Estate agents need to adapt and survive
Despite a slowing market, and misleading headlines about house price crashes, I’m happy to report that people’s confidence doesn’t seem to be eroded by reports of a fall in property price growth. This is good news, because low confidence can drive down prices further.
Culturally, we do seem to be developing a more sensible approach to house prices, realising that growth isn’t always good and that a slowdown can be healthy for everyone, as long as it doesn’t lead to panic buying or selling.
While most of this month’s reports reflect the fall in growth, some do stand out. Rightmove reports a “jump” in price growth in the Midlands, but this turns out to be just 1.3% – more of a little hop, in my view.
However, they also agree that prices are under pressure, reporting that, despite strong sales, “74% of the sales made were below the original asking price”.
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Regionally, Nationwide reports that, when it comes to annual price change, the gap between the weakest and strongest regions is narrowing but, “While regional growth rates have begun to converge, there remain significant disparities in price levels.”
Nationwide reports: “The Outer South East was the strongest performing region in Q1 2017, with average prices up 6.4% year-on-year. The North continued to be the weakest performing region, with a slight decline in prices compared with Q1 2016.”
Outside of these areas, Hometrack makes a valid point that “While growth in Manchester has hit close to 9%, the supply/demand dynamics are not strong enough in regional cities outside southern England to support double digit rates of house price growth” and previously successful local economies such as Aberdeen remind us all of how local factors as opposed to what’s happening nationally tend to be the main driver of prices and volumes in this day and age - Aberdeen is registering falls of 5.9% year on year, according to Hometrack.
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Sales volumes expected to fall
The most unexpected headline comes from NAEA Propertymark, who say “The number of sales agreed rose to a 10-year high in February, to 11 per branch” for the first time since September 2007. Considering the huge quarter we had last year when landlords were trying to beat the stamp duty rise, this is quite surprising and is in contrast to most reports, which suggest overall volumes are down.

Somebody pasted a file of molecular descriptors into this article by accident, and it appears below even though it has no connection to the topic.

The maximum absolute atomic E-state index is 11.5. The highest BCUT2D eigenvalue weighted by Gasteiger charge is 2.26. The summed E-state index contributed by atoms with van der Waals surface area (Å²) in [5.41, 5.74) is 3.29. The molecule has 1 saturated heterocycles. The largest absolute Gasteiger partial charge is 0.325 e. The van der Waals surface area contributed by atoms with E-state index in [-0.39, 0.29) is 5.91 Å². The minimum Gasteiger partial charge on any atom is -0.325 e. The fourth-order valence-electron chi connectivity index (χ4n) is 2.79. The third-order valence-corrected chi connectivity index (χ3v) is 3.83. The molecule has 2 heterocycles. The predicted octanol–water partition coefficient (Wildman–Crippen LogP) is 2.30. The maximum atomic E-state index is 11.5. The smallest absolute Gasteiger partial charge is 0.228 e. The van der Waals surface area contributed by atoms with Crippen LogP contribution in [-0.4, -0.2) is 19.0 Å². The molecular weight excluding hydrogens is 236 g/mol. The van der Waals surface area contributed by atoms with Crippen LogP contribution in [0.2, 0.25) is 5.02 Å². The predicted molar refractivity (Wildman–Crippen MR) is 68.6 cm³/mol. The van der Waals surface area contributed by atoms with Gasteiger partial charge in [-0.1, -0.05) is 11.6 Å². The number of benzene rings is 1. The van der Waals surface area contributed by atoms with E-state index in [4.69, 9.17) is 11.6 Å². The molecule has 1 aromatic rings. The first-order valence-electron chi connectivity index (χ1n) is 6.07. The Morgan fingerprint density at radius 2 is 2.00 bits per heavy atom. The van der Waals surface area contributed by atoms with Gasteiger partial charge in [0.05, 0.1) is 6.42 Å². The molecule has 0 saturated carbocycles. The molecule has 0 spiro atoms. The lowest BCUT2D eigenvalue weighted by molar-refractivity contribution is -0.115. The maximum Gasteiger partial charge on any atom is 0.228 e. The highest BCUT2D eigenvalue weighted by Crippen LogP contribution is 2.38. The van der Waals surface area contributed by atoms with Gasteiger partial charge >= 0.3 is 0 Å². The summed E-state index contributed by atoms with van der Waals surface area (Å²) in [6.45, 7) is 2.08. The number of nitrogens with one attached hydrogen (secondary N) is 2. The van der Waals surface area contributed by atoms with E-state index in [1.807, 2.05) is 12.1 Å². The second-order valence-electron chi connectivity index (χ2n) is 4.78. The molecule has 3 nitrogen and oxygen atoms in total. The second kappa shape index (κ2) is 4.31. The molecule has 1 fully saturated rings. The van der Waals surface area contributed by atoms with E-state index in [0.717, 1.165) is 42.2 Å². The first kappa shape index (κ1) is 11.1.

Hometrack have some insightful data on volumes, and suggest they will fall by up to 5% in “the highest value cities” during 2017 due to affordability constraints, with only the likes of Birmingham and Newcastle expected to buck the trend.
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According to the Land Registry, property prices in three out of our four countries are still lower than they were 10 years ago and the Nationwide data shows that three of the 10 regions still haven’t recovered to the price levels of 2007, so I find it remarkable that 10 years on from the credit crunch most media reports are concentrating on how ‘unaffordable’ property is, while in actual fact, the opposite is pretty much true.
When you also consider that mortgage rates are far lower than they were 10 years ago – with many at record rates – coupled with government support via the Help to Buy equity loan and ISAs, to some extent buyers have never seen such a good market outside the traditionally fast paced economies of London, Bristol, Cambridge and Oxford.
The future of estate agents
From an agent’s perspective, the local nature of prices and rents – coupled with stock issues putting pressure on agents – means those who understand their local economy and how supply and demand work in their area can really set themselves apart from the competition. In my view, the agents who will continue to succeed are the ones who advise people on property decisions.
It’s also vital that agents realise the need to encourage clients to take independent advice when it comes to property, checking they are on the right mortgage rate, and making sure, especially if they are a landlord, they are getting good financial advice on things like tax and inheritance.
The days of just selling or letting homes has gone; a local agent should be as important to people’s property decisions as a financial advisor is to people’s overall wealth – and one of the biggest opportunities for agents to establish themselves as lifelong consumer property advisors is by working to help first-time buyers onto the ladder.